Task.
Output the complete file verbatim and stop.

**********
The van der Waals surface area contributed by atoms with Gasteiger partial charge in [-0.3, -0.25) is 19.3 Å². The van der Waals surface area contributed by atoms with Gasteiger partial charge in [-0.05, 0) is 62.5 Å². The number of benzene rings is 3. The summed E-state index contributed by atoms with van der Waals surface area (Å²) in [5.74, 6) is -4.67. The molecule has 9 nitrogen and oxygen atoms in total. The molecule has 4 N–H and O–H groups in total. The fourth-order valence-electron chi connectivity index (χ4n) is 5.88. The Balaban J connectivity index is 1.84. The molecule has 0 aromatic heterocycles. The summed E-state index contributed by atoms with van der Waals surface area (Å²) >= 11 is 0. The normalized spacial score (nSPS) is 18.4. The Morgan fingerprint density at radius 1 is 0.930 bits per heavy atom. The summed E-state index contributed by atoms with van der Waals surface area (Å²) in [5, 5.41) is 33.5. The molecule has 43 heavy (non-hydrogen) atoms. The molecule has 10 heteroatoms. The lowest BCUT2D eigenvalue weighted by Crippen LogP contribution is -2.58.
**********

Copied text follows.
The van der Waals surface area contributed by atoms with Gasteiger partial charge in [-0.3, -0.25) is 19.3 Å². The van der Waals surface area contributed by atoms with Gasteiger partial charge in [-0.05, 0) is 62.5 Å². The number of benzene rings is 3. The summed E-state index contributed by atoms with van der Waals surface area (Å²) in [5.74, 6) is -4.67. The molecule has 9 nitrogen and oxygen atoms in total. The molecule has 4 N–H and O–H groups in total. The fourth-order valence-electron chi connectivity index (χ4n) is 5.88. The Balaban J connectivity index is 1.84. The molecule has 0 aromatic heterocycles. The summed E-state index contributed by atoms with van der Waals surface area (Å²) >= 11 is 0. The normalized spacial score (nSPS) is 18.4. The Morgan fingerprint density at radius 1 is 0.930 bits per heavy atom. The summed E-state index contributed by atoms with van der Waals surface area (Å²) in [5, 5.41) is 33.5. The molecule has 43 heavy (non-hydrogen) atoms. The molecule has 10 heteroatoms. The lowest BCUT2D eigenvalue weighted by Crippen LogP contribution is -2.58.